Jen Wilkin: Perhaps you have heard the statement “Christianity isn’t about rules, it’s about relationship.” It is an idea that has enjoyed popularity in recent decades, as evangelistic messages increasingly emphasized a personal relationship with God, one made possible through the grace that forgives our sins against God’s law. In many ways, this evangelistic approach seeks to solve the PR problem I have noted. It trades the grumpy Old Testament God of the law for the compassionate New Testament God of grace. Thus, law and grace have come to be pitted against one another as enemies, when in fact, they are friends. The God of the Old Testament and the God of the New have been placed in opposition, when in fact, they are one and the same. God does not change. His justice and compassion have always coexisted, and so have his law and his grace. Herein lies our forgetfulness. Rather than seeing the sin of lawlessness as the
Whose Commandments Are These? – The Ten Words and the New Covenant
Tom Schreiner: If most Christians were asked if they should keep the Ten Commandments, they would answer, “Of course!” Fundamentally, that answer is correct and reflects the wisdom of the ages, the wisdom that has been passed on from the early church to our own day. And yet the question is more complex than it appears at first glance. As the subtitle of this article implies, the Ten Commandments (literally the “Ten Words” in Hebrew) must be understood in light of the covenant in which they were given. The Ten Commandments must be read in context, and that means they must be read in a covenantal context. God’s Covenants with His People The Ten Commandments were given to Israel on Mount Sinai (Exodus 20:1–17), when Yahweh instituted a covenant with the people of Israel after delivering them from Egypt. These commands were repeated again in Deuteronomy 5 before they were about to enter the Promised Land. The Ten Words were given
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What Does It Really Mean to Take the Lord’s Name in Vain?
Kevin DeYoung: The What So what exactly is forbidden by the third commandment? The word vain (as it’s rendered in the ESV) can mean “empty,” “nothing,” “worthless,” or “to no good purpose.” We are forbidden, therefore, from taking the name of God (or taking up the name or bearing the name, as the phrase could be translated) in a manner that is wicked, worthless, or for wrong purposes. This doesn’t mean that we have to avoid the divine name altogether. The name YHWH (or Yahweh)—“the Lord,” in most translations—appears some seven thousand times in the Old Testament. We don’t need to be superstitious about saying his name. But we must not misuse it. The Old Testament identifies several ways in which the third commandment can be violated. Most obvious is to blaspheme or curse the name of God, which we saw already in Leviticus 24:16. But there’s more to the commandment than that. The third commandment also forbids empty or false oaths: “You shall not swear by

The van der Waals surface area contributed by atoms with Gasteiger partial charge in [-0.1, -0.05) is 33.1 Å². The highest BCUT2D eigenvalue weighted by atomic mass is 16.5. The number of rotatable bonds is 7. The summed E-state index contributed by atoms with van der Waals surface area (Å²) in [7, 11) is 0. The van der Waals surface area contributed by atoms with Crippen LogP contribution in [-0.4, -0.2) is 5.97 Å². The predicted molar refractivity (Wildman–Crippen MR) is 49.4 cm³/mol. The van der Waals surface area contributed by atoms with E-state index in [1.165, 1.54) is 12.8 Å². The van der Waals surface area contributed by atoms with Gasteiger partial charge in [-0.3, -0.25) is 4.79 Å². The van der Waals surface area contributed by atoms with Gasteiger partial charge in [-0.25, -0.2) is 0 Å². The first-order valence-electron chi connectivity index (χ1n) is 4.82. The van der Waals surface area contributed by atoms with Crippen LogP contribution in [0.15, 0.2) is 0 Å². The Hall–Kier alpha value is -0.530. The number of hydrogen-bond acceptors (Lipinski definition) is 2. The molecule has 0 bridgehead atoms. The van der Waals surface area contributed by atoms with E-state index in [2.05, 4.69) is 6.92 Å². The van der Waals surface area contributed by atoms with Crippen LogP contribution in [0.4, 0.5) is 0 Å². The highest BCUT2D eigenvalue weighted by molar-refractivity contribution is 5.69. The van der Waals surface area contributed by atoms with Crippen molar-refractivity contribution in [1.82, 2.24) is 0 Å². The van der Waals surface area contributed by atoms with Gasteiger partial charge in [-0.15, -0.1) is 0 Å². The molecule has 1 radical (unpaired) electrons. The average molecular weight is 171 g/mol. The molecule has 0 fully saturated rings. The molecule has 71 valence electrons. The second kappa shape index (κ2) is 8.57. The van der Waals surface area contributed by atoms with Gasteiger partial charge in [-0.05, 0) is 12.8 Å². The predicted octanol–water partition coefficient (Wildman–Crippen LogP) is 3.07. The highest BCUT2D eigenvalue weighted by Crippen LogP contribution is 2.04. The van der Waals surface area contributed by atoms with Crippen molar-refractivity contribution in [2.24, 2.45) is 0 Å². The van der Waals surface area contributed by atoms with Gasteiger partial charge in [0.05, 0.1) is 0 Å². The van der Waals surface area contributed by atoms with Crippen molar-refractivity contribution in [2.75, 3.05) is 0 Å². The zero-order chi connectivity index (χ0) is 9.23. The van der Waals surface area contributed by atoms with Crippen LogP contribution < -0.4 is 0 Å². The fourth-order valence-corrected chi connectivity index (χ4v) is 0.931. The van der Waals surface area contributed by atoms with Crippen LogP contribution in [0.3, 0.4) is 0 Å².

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10 Questions for Examining Your Life
Colin Smith: Examining your life is essential to your growth as a Christian believer. Seeing your own sins and failings will make it possible for you to confess, repent, find forgiveness, and grow in grace. These are the steps by which we move forward in the Christian life. If you can’t see your own failings, you can’t make progress. Self-examination is also a dangerous business. Satan will try to subvert your self-examination by pulling you down into self-condemnation and despair. So be careful. While you have one eye focused on your sin and failure, keep the other eye focused on God’s grace given to you in Jesus Christ. God has given two gifts to help you examine yourself successfully. These are his Word and his Spirit. The Word will show you sins and failings. The Spirit will open your eyes to see them. Self-examination, rightly pursued, will bring great benefits to your Christian life. Three Guidelines for Self-Examination 1. Be intentional.
The Ten Pleasures
David Murray: The Ten Commandments are framed mainly in the negative: “Thou shalt not.” But each negative also implies a positive, and each prohibition of vice enjoins a pleasure in virtue. So, here’s my attempt to re-frame the 10 commandments as 10 pleasures to pursue. 1. Enjoy the pleasure of knowing, worshipping and serving the Lord your God with all your heart, soul, mind, and strength. 2. Enjoy the pleasure of worshipping God in ways that He approves, loves, rewards, and responds to. 3. Enjoy the pleasure of speaking and singing about God’s beautiful persons, names, attributes, and acts. 4. Enjoy the pleasure of six days working in God’s calling for you and then enjoy the freedom of one full day off work to worship God and rest. 5. Enjoy the pleasure of loving and following the leaders God has placed in your life for your temporal and eternal good. 6. Enjoy the pleasure of healthy attitudes and activities that will improve the